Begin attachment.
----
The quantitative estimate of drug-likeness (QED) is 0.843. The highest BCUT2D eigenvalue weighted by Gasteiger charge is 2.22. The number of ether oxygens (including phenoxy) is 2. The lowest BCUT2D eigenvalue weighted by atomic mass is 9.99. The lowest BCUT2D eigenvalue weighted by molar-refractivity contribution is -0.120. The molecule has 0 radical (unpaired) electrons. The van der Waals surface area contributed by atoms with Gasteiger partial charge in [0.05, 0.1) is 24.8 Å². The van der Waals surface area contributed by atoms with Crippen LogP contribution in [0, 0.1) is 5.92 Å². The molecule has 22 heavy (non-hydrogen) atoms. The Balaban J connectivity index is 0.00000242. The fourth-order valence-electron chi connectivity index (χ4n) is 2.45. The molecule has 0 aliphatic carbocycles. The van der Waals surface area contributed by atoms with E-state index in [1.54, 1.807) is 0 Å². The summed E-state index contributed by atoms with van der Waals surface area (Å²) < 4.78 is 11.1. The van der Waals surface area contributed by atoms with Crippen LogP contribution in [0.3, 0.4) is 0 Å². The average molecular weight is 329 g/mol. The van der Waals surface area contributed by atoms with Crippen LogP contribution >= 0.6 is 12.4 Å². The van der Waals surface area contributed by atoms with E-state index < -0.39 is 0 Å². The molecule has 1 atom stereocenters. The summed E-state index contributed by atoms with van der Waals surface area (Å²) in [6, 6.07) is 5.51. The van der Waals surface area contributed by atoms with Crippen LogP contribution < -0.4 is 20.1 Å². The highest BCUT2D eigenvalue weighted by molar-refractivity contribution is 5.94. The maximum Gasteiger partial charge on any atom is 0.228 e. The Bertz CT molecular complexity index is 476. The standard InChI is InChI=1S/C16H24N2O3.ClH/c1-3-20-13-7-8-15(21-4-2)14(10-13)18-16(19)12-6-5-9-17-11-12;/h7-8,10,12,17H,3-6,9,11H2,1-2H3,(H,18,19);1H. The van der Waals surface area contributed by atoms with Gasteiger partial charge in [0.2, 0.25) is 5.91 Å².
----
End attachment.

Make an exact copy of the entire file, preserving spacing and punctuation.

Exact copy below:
The quantitative estimate of drug-likeness (QED) is 0.843. The highest BCUT2D eigenvalue weighted by Gasteiger charge is 2.22. The number of ether oxygens (including phenoxy) is 2. The lowest BCUT2D eigenvalue weighted by atomic mass is 9.99. The lowest BCUT2D eigenvalue weighted by molar-refractivity contribution is -0.120. The molecule has 0 radical (unpaired) electrons. The van der Waals surface area contributed by atoms with Gasteiger partial charge in [0.05, 0.1) is 24.8 Å². The van der Waals surface area contributed by atoms with Crippen LogP contribution in [0, 0.1) is 5.92 Å². The molecule has 22 heavy (non-hydrogen) atoms. The Balaban J connectivity index is 0.00000242. The fourth-order valence-electron chi connectivity index (χ4n) is 2.45. The molecule has 0 aliphatic carbocycles. The van der Waals surface area contributed by atoms with E-state index in [1.54, 1.807) is 0 Å². The summed E-state index contributed by atoms with van der Waals surface area (Å²) < 4.78 is 11.1. The van der Waals surface area contributed by atoms with Crippen LogP contribution in [0.3, 0.4) is 0 Å². The average molecular weight is 329 g/mol. The van der Waals surface area contributed by atoms with Crippen LogP contribution >= 0.6 is 12.4 Å². The van der Waals surface area contributed by atoms with E-state index < -0.39 is 0 Å². The molecule has 1 atom stereocenters. The summed E-state index contributed by atoms with van der Waals surface area (Å²) in [6, 6.07) is 5.51. The van der Waals surface area contributed by atoms with Crippen LogP contribution < -0.4 is 20.1 Å². The highest BCUT2D eigenvalue weighted by molar-refractivity contribution is 5.94. The maximum Gasteiger partial charge on any atom is 0.228 e. The Bertz CT molecular complexity index is 476. The standard InChI is InChI=1S/C16H24N2O3.ClH/c1-3-20-13-7-8-15(21-4-2)14(10-13)18-16(19)12-6-5-9-17-11-12;/h7-8,10,12,17H,3-6,9,11H2,1-2H3,(H,18,19);1H. The van der Waals surface area contributed by atoms with Gasteiger partial charge in [0.2, 0.25) is 5.91 Å².